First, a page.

Current News



Musk's Neuralink hopes to implant computer in human brain in six months

Ashlee Vance, Bloomberg News on

Published in News & Features

Elon Musk’s Neuralink Corp. aims to start putting its coin-sized computing brain implant into human patients within six months, the company announced at an event at its Fremont, Calif. headquarters on Wednesday evening.

Neuralink has been refining the product, which consists of a tiny device and electrode-laced wires, along with a robot that carves out a piece of a person’s skull and implants it into the brain. Ongoing discussions with the U.S. Food and Drug Administration have gone well enough for the company to set a target of its first human trials within the next six months, according to Musk.

In typical fashion for an Elon Musk venture, Neuralink is already bounding ahead, aiming implants at other parts of the body. During the event, Musk revealed work on two major products in addition to the brain-computer interface. It’s developing implants that can go into the spinal cord and potentially restore movement in someone suffering from paralysis. And it has an ocular implant meant to improve or restore human vision.

"As miraculous as that may sound, we are confident that it is possible to restore full-body functionality to someone who has a severed spinal cord," Musk said at the event.

The goal of the brain-computer interface, known as a BCI, is initially to allow a person with a debilitating condition — such as amyotrophic lateral sclerosis (ALS) or the aftereffects of a stroke — to communicate via their thoughts.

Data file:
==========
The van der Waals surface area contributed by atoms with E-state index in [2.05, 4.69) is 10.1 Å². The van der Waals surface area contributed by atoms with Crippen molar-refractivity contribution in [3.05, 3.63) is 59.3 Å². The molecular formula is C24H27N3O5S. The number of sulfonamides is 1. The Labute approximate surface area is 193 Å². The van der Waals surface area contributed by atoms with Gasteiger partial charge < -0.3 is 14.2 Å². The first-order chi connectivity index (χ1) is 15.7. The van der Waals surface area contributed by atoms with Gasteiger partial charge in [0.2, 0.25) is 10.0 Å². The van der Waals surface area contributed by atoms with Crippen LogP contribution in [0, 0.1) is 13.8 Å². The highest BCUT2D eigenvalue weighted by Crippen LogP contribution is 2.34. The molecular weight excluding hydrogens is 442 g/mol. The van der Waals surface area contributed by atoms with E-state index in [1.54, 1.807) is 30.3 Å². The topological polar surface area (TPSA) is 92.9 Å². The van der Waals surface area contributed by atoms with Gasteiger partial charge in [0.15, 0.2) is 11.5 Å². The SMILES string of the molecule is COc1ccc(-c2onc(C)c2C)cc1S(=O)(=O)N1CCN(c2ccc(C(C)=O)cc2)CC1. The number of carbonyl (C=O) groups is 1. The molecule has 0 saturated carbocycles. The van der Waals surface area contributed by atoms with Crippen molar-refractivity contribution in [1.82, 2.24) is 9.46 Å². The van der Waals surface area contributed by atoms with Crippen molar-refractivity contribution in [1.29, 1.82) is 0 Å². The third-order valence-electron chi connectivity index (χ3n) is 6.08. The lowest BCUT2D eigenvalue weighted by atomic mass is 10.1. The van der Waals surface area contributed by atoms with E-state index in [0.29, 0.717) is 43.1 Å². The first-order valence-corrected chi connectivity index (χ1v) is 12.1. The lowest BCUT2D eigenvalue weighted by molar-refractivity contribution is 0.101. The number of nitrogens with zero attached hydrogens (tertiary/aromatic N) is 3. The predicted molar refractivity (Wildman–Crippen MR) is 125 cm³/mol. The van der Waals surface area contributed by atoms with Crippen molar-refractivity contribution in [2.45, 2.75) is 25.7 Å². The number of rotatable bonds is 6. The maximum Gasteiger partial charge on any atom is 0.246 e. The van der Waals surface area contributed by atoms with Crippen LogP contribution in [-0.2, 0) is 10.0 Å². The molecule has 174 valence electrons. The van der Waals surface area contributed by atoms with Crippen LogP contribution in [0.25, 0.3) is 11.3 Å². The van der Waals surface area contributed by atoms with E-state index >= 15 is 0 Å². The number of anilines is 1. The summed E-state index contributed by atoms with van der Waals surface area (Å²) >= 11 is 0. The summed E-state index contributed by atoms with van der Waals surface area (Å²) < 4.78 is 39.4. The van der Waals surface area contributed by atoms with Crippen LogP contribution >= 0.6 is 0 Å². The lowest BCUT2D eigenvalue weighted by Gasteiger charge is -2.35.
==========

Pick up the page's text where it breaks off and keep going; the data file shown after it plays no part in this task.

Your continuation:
The Neuralink device would translate the neuronal activity into data that could be interpreted by a computer. Musk’s hope is that the device could one day become mainstream and allow for the transfer of information between humans and machines. Musk has long argued that humans can only keep up with the advances being made by artificial intelligence with the help of computer-like augmentations.


“You are so used to being a de-facto cyborg,” Musk said. “But if you’re interacting with your phone, you’re limited.”

As has been the case with past Neuralink events, some of the things demonstrated by Musk and his team have already been accomplished in academic settings. The company’s critics have long accused Musk of overhyping Neuralink’s advances and over-promising what the technology will be able to do in the near future, if ever.

Brain-machine interface technology has been researched and advanced by academia for decades. Musk’s entry into the arena, however, has spurred a wave of investment from venture capitalists into startups and helped push the field forward at a much more rapid clip.

A couple of similar startups are ahead of Neuralink when it comes to human trials. Synchron Inc., for example, has been able to implant a small stent-like device into the brains of patients in Australia and the U.S. The product has made it possible for patients who were unable to move or speak to communicate wirelessly via computers and their thoughts. Onward Inc. has also done breakthrough work restoring some movement in people with spinal cord injuries.


swipe to next page
©2022 Bloomberg L.P. Visit Distributed by Tribune Content Agency, LLC.


blog comments powered by Disqus